The next easiest claim is the classical case. Here, the idea is to analyse a degree classical polynomial via its derivative , defined by the formula

for any (the RHS is independent of as has degree ). This is a multilinear form, and if has bounded analytic rank, this form is biased (in the sense that the mean of is large). Applying a general equidistribution theorem of Kaufman and Lovett (based on this earlier paper of Green and myself) this implies that is a function of a bounded number of multilinear forms of lower degree. Using some “regularity lemma” theory to clean up these forms so that they have good equidistribution properties, it is possible to understand exactly how the original multilinear form depends on these lower degree forms; indeed, the description one eventually obtains is so explicit that one can write down by inspection another bounded rank polynomial such that is equal to . Thus differs from the bounded rank polynomial by a lower degree error, which is automatically of bounded rank also, and the claim follows.

The trickiest thing to establish is the division by claim. The polynomial is some function of lower degree polynomials . Ideally, one would like to find a function of the same polynomials with , such that has the correct degree; however, we have counterexamples that show that this is not always possible. (These counterexamples are the main obstruction to making the ergodic theory approach work: in ergodic theory, one is only allowed to work with “measurable” functions, which are roughly analogous in this context to functions of the indicated polynomials and their shifts.) To get around this we have to first apply a regularity lemma to place in a suitably equidistributed form (although the fact that may be non-classical leads to a rather messy and technical description of this equidistribution), and then we have to *extend* each to a higher degree polynomial with . There is a crucial “exact roots” property of polynomials that allows one to do this, with having degree exactly higher than . It turns out that it is possible to find a function of these extended polynomials that have the right degree and which solves the required equation ; this is established by classifying completely all functions of the equidistributed polynomials or that are of a given degree.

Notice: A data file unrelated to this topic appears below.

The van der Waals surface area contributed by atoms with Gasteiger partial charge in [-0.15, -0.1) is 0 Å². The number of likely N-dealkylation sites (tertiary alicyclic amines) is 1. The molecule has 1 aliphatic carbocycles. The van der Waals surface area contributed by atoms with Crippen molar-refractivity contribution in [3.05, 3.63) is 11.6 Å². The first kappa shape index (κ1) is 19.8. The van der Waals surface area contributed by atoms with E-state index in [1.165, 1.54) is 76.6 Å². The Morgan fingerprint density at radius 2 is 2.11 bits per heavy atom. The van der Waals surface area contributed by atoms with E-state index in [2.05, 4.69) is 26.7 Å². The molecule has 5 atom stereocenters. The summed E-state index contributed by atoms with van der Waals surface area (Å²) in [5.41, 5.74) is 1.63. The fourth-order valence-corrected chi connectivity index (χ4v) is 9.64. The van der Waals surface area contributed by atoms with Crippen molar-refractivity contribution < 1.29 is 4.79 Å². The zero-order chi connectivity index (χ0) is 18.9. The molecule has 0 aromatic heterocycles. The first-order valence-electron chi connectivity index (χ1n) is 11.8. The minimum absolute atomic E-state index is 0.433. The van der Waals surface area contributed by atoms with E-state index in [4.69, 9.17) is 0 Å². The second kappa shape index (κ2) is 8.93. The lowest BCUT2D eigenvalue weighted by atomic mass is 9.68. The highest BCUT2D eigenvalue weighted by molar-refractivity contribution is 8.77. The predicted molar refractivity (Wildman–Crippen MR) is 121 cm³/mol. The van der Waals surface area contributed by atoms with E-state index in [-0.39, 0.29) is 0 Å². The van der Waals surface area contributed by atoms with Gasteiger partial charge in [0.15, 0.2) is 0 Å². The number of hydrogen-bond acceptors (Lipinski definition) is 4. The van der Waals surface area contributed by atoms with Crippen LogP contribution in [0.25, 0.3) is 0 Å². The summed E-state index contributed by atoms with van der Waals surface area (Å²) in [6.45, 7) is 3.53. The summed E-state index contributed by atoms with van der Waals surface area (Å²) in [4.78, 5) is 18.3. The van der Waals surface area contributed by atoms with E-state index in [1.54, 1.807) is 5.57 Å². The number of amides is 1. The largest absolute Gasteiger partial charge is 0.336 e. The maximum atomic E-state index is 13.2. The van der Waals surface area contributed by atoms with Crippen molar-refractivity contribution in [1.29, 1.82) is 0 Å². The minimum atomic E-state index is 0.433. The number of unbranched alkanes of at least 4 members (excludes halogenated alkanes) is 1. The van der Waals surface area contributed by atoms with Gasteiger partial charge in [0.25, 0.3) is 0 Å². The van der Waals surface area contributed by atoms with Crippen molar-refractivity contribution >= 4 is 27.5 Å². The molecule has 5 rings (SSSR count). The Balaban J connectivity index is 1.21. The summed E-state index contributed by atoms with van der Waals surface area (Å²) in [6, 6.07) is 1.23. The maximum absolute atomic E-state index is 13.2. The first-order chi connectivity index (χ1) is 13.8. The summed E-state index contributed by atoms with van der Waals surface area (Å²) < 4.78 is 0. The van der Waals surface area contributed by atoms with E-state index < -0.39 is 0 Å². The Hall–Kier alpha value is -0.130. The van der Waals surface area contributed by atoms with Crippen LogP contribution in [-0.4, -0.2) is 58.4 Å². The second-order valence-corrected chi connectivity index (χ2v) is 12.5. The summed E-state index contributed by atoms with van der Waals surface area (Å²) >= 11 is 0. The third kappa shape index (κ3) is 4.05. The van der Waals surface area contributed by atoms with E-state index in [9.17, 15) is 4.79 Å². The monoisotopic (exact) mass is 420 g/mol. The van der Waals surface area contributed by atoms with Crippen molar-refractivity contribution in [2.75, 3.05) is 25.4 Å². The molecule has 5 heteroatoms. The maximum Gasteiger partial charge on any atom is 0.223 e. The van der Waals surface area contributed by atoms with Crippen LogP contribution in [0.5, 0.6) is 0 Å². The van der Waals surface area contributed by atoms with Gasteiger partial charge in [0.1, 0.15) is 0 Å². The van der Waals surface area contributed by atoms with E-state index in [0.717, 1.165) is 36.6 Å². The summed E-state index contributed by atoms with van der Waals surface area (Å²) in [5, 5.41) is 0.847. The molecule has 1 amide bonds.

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13 January, 2011 at 11:26 am

Balazs SzegedyCongratulations to this nice result!

In my approach (that you refer to) certain algebraic structures called “nilspaces” play the crucial role. A few days ago I obtained a structure theorem for general nilspaces which I hope will remove some of the “less explicit” nature that you mention.

21 May, 2013 at 4:30 pm